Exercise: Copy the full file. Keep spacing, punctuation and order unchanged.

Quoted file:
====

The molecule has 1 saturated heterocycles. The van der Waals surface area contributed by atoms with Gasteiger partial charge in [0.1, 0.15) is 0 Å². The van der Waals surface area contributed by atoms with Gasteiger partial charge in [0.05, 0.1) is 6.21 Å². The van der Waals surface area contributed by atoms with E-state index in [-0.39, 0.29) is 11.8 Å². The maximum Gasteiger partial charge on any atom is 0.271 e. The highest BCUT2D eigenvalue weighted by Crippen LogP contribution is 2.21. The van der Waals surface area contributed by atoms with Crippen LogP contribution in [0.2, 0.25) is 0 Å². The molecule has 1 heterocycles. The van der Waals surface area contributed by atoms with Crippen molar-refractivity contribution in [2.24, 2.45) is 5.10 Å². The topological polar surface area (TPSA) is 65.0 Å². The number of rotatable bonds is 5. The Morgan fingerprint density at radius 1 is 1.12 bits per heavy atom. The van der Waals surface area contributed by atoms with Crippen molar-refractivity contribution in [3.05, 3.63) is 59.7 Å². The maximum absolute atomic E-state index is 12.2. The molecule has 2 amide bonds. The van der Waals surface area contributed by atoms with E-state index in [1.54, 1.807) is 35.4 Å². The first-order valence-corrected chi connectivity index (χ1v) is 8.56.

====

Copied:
The molecule has 1 saturated heterocycles. The van der Waals surface area contributed by atoms with Gasteiger partial charge in [0.1, 0.15) is 0 Å². The van der Waals surface area contributed by atoms with Gasteiger partial charge in [0.05, 0.1) is 6.21 Å². The van der Waals surface area contributed by atoms with E-state index in [-0.39, 0.29) is 11.8 Å². The maximum Gasteiger partial charge on any atom is 0.271 e. The highest BCUT2D eigenvalue weighted by Crippen LogP contribution is 2.21. The van der Waals surface area contributed by atoms with Crippen LogP contribution in [0.2, 0.25) is 0 Å². The molecule has 1 heterocycles. The van der Waals surface area contributed by atoms with Crippen molar-refractivity contribution in [2.24, 2.45) is 5.10 Å². The topological polar surface area (TPSA) is 65.0 Å². The number of rotatable bonds is 5. The Morgan fingerprint density at radius 1 is 1.12 bits per heavy atom. The van der Waals surface area contributed by atoms with Crippen molar-refractivity contribution in [3.05, 3.63) is 59.7 Å². The maximum absolute atomic E-state index is 12.2. The molecule has 2 amide bonds. The van der Waals surface area contributed by atoms with E-state index in [1.54, 1.807) is 35.4 Å². The first-order valence-corrected chi connectivity index (χ1v) is 8.56.